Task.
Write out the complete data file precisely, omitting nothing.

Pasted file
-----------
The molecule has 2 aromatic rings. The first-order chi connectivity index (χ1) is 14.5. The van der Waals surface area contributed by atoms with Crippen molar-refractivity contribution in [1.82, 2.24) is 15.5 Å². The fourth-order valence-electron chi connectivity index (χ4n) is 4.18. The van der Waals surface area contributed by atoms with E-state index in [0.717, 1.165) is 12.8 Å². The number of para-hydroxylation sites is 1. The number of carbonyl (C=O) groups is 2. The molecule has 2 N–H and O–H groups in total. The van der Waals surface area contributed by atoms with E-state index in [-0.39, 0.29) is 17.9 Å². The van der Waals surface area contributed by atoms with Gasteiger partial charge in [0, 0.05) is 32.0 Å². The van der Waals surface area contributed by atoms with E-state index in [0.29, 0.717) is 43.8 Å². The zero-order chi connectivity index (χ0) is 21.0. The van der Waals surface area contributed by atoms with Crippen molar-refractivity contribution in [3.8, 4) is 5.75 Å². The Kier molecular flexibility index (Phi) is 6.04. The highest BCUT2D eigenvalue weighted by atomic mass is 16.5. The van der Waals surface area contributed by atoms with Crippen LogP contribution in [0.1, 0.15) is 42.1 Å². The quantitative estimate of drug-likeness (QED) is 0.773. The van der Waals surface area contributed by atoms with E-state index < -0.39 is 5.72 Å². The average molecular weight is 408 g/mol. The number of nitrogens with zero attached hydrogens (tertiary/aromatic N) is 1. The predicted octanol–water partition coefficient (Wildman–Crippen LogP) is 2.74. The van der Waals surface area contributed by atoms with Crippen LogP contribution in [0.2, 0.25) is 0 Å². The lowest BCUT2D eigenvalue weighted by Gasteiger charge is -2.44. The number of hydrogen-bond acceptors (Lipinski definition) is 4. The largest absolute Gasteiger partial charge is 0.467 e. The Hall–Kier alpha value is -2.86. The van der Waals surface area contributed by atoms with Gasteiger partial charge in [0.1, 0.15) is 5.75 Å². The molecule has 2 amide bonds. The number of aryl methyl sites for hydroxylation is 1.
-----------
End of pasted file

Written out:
The molecule has 2 aromatic rings. The first-order chi connectivity index (χ1) is 14.5. The van der Waals surface area contributed by atoms with Crippen molar-refractivity contribution in [1.82, 2.24) is 15.5 Å². The fourth-order valence-electron chi connectivity index (χ4n) is 4.18. The van der Waals surface area contributed by atoms with E-state index in [0.717, 1.165) is 12.8 Å². The number of para-hydroxylation sites is 1. The number of carbonyl (C=O) groups is 2. The molecule has 2 N–H and O–H groups in total. The van der Waals surface area contributed by atoms with E-state index in [-0.39, 0.29) is 17.9 Å². The van der Waals surface area contributed by atoms with Gasteiger partial charge in [0, 0.05) is 32.0 Å². The van der Waals surface area contributed by atoms with E-state index in [0.29, 0.717) is 43.8 Å². The zero-order chi connectivity index (χ0) is 21.0. The van der Waals surface area contributed by atoms with Crippen molar-refractivity contribution in [3.8, 4) is 5.75 Å². The Kier molecular flexibility index (Phi) is 6.04. The highest BCUT2D eigenvalue weighted by atomic mass is 16.5. The van der Waals surface area contributed by atoms with Crippen LogP contribution in [0.1, 0.15) is 42.1 Å². The quantitative estimate of drug-likeness (QED) is 0.773. The van der Waals surface area contributed by atoms with E-state index < -0.39 is 5.72 Å². The average molecular weight is 408 g/mol. The number of nitrogens with zero attached hydrogens (tertiary/aromatic N) is 1. The predicted octanol–water partition coefficient (Wildman–Crippen LogP) is 2.74. The van der Waals surface area contributed by atoms with Crippen LogP contribution in [0.2, 0.25) is 0 Å². The lowest BCUT2D eigenvalue weighted by Gasteiger charge is -2.44. The number of hydrogen-bond acceptors (Lipinski definition) is 4. The largest absolute Gasteiger partial charge is 0.467 e. The Hall–Kier alpha value is -2.86. The van der Waals surface area contributed by atoms with Gasteiger partial charge in [0.1, 0.15) is 5.75 Å². The molecule has 2 amide bonds. The number of aryl methyl sites for hydroxylation is 1.